William B. Bean
AMA Arch Intern Med. 1958;102(3):513. doi:10.1001/archinte.1958.00030010513036.
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If history may be considered the biography of great men, then the medical history of a country consists of its local, city, regional, and state histories. There are but few good histories of medicine dealing with cities and very few, indeed, dealing with the American cities. Boston and Philadelphia have fairly good formal medical histories. A few others, notably Cincinnati, have their past well recorded by medical historians. Indeed, Daniel Drake's epochal volumes dealing with the diseases of the interior valley of North America managed to include a broad ecological approach to medicine as well as medical history at the same time, and Drake's charming little book with its two discourses on the beginnings of medicine in Cincinnati has become a collector's item. Nonetheless, regional histories of medicine are few and are likely to be second-rate affairs.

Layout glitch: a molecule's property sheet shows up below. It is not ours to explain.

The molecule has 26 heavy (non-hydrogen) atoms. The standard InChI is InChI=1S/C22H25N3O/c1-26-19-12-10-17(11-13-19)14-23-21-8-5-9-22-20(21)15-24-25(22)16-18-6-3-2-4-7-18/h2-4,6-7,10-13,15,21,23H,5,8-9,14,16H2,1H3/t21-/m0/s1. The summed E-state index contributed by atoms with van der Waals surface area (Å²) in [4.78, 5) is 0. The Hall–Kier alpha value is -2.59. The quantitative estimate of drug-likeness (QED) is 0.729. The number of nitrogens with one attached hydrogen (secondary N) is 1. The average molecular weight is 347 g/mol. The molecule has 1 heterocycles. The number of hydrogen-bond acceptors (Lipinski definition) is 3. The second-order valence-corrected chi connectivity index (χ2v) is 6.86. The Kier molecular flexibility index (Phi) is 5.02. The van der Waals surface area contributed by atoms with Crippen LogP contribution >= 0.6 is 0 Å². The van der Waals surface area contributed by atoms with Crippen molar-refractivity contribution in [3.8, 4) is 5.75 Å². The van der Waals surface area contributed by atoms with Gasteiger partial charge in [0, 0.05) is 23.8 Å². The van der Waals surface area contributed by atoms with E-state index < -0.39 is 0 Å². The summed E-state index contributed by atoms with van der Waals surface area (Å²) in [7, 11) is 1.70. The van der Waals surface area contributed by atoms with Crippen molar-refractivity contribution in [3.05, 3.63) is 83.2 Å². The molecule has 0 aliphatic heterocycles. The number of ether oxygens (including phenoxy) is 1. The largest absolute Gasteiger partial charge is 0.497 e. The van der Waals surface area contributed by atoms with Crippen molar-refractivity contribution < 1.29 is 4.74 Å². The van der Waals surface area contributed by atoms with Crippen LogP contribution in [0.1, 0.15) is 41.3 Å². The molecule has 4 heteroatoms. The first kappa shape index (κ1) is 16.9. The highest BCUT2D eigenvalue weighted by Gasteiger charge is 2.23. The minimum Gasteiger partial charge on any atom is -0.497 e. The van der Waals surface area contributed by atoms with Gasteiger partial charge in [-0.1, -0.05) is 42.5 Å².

Chicago is not the newest of the great cities in this country. Its


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